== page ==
Sent from mobile
  8. MotoJ

    MotoJ Mobtown Hacker

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    I bought a set of progressive 1136 springs for my '98. I'll get them this Thursday, hopefully. Seller says they come with PVC spacers, but no directions. I've been reading online about installation, and I'm a little confused.

    Do you get rid of the stock steel spacers and just put in the progressive plastic ones? You don't use both, I assume. Does the amount of recommended fork oil change, or is it still 190mm from top? Same 10w20, or something different? Is it true I won't need to air them up, or will they still require air?

    Anyone installed these springs? I'm looking forward to some front end improvement. I also have a Galfer stainless brake line and EBC shoes to install. Any advice on what type brake fluid? 4 or 5?
  9. MILLENNIUM FALCON

    MILLENNIUM FALCON Been here awhile

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    Im glad to see this thread is still alive! I went out for a nice Sunday ride on my 95'. It was about 40 miles on the back roads near my house. Lookouts, fields, farms and Mountains. It was Beautiful Then back home for a campfire and some mountain pies and marshmallows with the family. It was a great summer day. Sorry To picture bomb this thread, but I didn't think anyone would mind. [​IMG]
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  10. MotoJ

    MotoJ Mobtown Hacker

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    Picture-bomb away! Looks like you had a great day!
    Beautiful family. The dog looks like he has his priorities.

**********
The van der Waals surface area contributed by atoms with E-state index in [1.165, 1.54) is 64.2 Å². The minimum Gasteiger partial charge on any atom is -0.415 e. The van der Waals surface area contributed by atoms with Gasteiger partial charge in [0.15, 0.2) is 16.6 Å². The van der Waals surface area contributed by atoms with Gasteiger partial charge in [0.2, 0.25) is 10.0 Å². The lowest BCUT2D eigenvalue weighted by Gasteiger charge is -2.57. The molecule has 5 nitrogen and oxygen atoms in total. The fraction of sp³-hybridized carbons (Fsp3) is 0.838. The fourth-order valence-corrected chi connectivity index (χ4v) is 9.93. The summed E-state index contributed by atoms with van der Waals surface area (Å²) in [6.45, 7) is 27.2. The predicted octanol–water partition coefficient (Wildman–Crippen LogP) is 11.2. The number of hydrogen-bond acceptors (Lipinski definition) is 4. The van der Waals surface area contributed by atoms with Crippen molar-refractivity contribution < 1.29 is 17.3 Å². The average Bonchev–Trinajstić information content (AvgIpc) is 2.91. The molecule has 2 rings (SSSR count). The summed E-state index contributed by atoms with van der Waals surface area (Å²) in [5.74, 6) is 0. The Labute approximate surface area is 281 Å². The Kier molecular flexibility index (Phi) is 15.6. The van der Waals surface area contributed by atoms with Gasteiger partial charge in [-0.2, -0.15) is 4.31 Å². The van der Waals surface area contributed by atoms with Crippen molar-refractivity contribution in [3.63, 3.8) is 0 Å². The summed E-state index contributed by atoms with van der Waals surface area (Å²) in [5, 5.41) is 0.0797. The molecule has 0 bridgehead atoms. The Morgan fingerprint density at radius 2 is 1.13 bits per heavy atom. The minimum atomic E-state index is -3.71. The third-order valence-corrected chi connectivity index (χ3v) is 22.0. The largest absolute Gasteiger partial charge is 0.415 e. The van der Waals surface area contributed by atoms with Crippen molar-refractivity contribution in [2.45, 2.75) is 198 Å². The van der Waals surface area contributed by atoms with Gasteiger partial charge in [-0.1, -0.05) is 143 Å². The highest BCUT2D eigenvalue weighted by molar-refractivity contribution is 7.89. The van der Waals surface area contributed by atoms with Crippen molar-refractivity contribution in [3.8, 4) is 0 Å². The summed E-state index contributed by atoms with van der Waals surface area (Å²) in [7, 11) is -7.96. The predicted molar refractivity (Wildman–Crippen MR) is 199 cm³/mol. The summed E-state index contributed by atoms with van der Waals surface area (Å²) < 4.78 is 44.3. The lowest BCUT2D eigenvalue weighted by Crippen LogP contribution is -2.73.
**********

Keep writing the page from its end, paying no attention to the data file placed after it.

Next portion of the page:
Is a mountain pie another name for a grilled cheese sandwich?
  11. MILLENNIUM FALCON

    MILLENNIUM FALCON Been here awhile

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    Thank you...haha. Yeah the dog knows who to sit by. The Mt pie in our area can have anything inside it. These were pizza filling. We make cheese steak,Ruben,ham and cheese. And dessert fillings. Pretty much anything you want. They are bake inside a cast iron pie iron. They are my primary source of food while camping. They also make mean egg mcmuffins
  12. 8gv

    8gv Long timer

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    Great pics. Where? My guess is PA.
  13. MILLENNIUM FALCON

    MILLENNIUM FALCON Been here awhile

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    Yup central pa
  14. MotoJ

    MotoJ Mobtown Hacker

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    Any pointers?
  15. lwood10

    lwood10 Adventurer

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  16. Powderaddict

    Powderaddict Been here awhile

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    Ugh, still having issues overheating. Like where the coolant boils over and runs out the overflow line.